Find Your Way Back From Burnout

Available with English captions and subtitles in Spanish.

Not only is burnout an actual syndrome, but it’s everywhere. Chronic stress can be detrimental to physical health and mental health—and impacts the person experiencing the stress and those around them as well.

So how can we identify burnout and address it before we’re completely zapped?

Audience Questions

Lisa W. Coyne, PhD, provides tips on how to detect early signs of burnout, offers ways to lower our daily stressors, and answers audience questions about how to fight back from feeling burned out.

  • What is burnout, and what are some of the symptoms of it?
  • How do we know if we’re burnt out to the point of becoming depressed?
  • Do you have any advice you’d give to health care providers about how they can continue to help others without letting their own mental health fall to the wayside?
  • Can you explain the difference between fatigue and burnout?
  • How can we accurately convey burnout to a partner who may not understand what we’re going through? How can we support our partner who might be experiencing burnout?
  • How can health care professionals help improve the stressors that we encounter in our work environments?
  • Do you have any tips or ways to break the ice around discussing burnout with our supervisors or managers?
  • If you’re a boss, manager, or supervisor, would you advise similar behavior in how to break the ice about burnout with your employees?
  • I’m employed at a counseling center and see so much burnout around me. Are there strategies to address burnout on a more systemic level when the messaging we receive has constantly been “get the work done”?
  • Do you have any advice for students in health professions who are already experiencing academic burnout and are worried about developing professional burnout once they enter the workforce?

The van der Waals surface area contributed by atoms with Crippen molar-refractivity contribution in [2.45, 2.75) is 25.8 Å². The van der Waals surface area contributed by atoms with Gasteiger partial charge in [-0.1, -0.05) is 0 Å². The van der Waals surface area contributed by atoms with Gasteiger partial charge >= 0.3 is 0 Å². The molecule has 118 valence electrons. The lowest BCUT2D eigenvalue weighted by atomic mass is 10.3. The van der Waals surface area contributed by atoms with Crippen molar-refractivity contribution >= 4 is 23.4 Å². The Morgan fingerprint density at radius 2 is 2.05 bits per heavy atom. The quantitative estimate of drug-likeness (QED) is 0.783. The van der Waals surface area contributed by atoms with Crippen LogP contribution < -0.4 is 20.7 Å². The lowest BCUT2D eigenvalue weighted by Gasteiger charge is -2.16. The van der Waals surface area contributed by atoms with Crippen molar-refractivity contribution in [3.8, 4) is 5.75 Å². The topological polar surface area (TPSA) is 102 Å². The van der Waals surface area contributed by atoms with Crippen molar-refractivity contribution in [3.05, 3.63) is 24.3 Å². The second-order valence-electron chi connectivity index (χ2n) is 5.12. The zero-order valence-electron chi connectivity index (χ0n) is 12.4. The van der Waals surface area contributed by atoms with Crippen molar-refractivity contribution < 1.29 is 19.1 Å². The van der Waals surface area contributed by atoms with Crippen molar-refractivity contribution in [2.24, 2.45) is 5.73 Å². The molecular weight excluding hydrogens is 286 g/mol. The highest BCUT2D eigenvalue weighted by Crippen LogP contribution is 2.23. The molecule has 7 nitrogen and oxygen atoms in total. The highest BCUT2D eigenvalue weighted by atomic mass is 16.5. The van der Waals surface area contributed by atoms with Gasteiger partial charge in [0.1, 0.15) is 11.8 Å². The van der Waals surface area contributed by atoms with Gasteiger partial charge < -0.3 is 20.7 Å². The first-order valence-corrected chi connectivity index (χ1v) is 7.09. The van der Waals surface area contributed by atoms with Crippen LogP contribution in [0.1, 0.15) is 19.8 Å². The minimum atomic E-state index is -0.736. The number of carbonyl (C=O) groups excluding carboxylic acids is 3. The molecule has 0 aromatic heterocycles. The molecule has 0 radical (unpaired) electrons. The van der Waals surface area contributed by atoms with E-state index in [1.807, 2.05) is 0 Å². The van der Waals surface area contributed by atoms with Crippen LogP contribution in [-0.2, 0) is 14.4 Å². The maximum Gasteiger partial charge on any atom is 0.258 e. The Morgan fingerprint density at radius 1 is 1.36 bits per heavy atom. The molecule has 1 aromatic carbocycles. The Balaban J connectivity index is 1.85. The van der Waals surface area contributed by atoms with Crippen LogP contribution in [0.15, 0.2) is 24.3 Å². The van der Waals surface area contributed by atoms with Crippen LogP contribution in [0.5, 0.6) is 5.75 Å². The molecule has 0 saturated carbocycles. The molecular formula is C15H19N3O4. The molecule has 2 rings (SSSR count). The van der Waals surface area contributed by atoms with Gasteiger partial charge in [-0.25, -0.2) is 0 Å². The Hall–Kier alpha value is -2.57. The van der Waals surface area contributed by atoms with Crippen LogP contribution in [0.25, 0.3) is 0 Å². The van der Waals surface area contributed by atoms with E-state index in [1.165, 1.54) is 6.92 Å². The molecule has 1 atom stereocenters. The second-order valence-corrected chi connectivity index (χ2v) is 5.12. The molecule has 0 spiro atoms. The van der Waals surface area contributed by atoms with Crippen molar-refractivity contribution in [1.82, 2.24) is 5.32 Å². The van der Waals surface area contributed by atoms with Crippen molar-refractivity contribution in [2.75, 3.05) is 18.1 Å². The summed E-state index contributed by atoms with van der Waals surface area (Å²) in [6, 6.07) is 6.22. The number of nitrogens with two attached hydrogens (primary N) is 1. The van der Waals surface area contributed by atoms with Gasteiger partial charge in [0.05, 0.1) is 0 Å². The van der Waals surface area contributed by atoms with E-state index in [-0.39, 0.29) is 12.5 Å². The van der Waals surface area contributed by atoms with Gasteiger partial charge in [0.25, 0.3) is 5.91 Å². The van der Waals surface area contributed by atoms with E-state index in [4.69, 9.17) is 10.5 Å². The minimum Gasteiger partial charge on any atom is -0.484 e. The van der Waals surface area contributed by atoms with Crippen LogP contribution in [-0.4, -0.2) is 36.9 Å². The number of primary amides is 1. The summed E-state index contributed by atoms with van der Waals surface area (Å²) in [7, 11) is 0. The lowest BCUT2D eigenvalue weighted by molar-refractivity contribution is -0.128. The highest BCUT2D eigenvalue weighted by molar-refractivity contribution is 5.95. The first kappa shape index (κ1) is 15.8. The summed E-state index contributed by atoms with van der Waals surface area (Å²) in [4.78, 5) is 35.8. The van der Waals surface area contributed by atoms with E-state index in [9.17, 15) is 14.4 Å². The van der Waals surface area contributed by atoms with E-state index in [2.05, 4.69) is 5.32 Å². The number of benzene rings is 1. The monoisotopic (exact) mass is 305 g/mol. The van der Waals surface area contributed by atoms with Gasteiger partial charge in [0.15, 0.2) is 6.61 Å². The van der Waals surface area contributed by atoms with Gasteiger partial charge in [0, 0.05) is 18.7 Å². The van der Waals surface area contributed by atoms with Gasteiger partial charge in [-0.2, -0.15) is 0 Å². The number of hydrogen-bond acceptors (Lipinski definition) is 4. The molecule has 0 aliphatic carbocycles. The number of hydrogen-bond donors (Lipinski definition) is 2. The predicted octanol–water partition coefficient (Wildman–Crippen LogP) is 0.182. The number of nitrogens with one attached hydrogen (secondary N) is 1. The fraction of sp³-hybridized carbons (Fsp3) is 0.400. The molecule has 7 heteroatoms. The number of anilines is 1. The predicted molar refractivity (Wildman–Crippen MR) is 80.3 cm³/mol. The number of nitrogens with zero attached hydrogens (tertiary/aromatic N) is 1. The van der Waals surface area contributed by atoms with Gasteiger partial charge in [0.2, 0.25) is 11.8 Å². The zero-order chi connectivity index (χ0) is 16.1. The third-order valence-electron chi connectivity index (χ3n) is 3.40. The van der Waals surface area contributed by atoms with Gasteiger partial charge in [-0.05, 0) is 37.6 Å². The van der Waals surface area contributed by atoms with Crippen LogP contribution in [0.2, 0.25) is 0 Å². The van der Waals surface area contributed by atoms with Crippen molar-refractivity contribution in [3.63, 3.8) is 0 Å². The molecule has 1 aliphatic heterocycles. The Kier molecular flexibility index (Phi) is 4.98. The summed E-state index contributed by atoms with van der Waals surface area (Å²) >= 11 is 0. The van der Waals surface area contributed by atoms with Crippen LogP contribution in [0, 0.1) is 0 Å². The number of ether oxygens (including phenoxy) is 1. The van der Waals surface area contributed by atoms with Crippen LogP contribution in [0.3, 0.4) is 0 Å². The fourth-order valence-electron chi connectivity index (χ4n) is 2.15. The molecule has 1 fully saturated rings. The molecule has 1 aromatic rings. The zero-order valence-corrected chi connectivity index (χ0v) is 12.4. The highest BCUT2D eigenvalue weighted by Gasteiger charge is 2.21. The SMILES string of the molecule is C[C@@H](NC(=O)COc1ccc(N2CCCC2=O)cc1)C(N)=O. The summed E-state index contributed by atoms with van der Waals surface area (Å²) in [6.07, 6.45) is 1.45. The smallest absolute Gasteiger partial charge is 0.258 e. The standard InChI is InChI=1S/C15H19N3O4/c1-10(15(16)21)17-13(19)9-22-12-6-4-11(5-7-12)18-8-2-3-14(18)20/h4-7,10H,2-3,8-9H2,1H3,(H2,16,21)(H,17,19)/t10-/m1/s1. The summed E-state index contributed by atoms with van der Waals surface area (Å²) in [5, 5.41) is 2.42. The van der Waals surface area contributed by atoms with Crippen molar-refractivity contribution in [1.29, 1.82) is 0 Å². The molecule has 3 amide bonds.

• Do you have any suggestions for health care grad students actively trying to combat burnout when they don’t have a defined workday?
  • Some of us are people pleasers or are willing to take on more work than is reasonable. How do we manage boundaries and burnout?
  • You mentioned people having a short fuse as being a sign of burnout. Are there typical signs or symptoms that someone is experiencing burnout?
  • How can we gently encourage our partner—who may be resistant to talking to a therapist—to start talking to someone about burnout?
  • Can teens experience burnout? There are so many kids learning online and they’re “over it” and not engaging anymore.
  • Is there an official diagnosis for burnout?
  • How can we get ourselves off of social media before we go to bed?

The information discussed is intended to be educational and should not be used as a substitute for guidance provided by your health care provider. Please consult with your treatment team before making any changes to your care plan.


You may find this additional information helpful:

About Dr. Coyne

Lisa W. Coyne, PhD, is an assistant professor of psychology in the Department of Psychiatry, part-time, at Harvard Medical School, and is a senior clinical consultant at the Child and Adolescent OCD Institute (OCDI Jr.) at McLean Hospital.

Dr. Coyne has published numerous peer-reviewed articles and chapters on anxiety, OCD, and parenting. She is the author of “The Joy of Parenting: An Acceptance and Commitment Therapy Guide to Effective Parenting in the Early Years,” a book for parents of young children.

Recent books by Dr. Coyne:

Learn more about Dr. Coyne.

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Originally aired February 18, 2021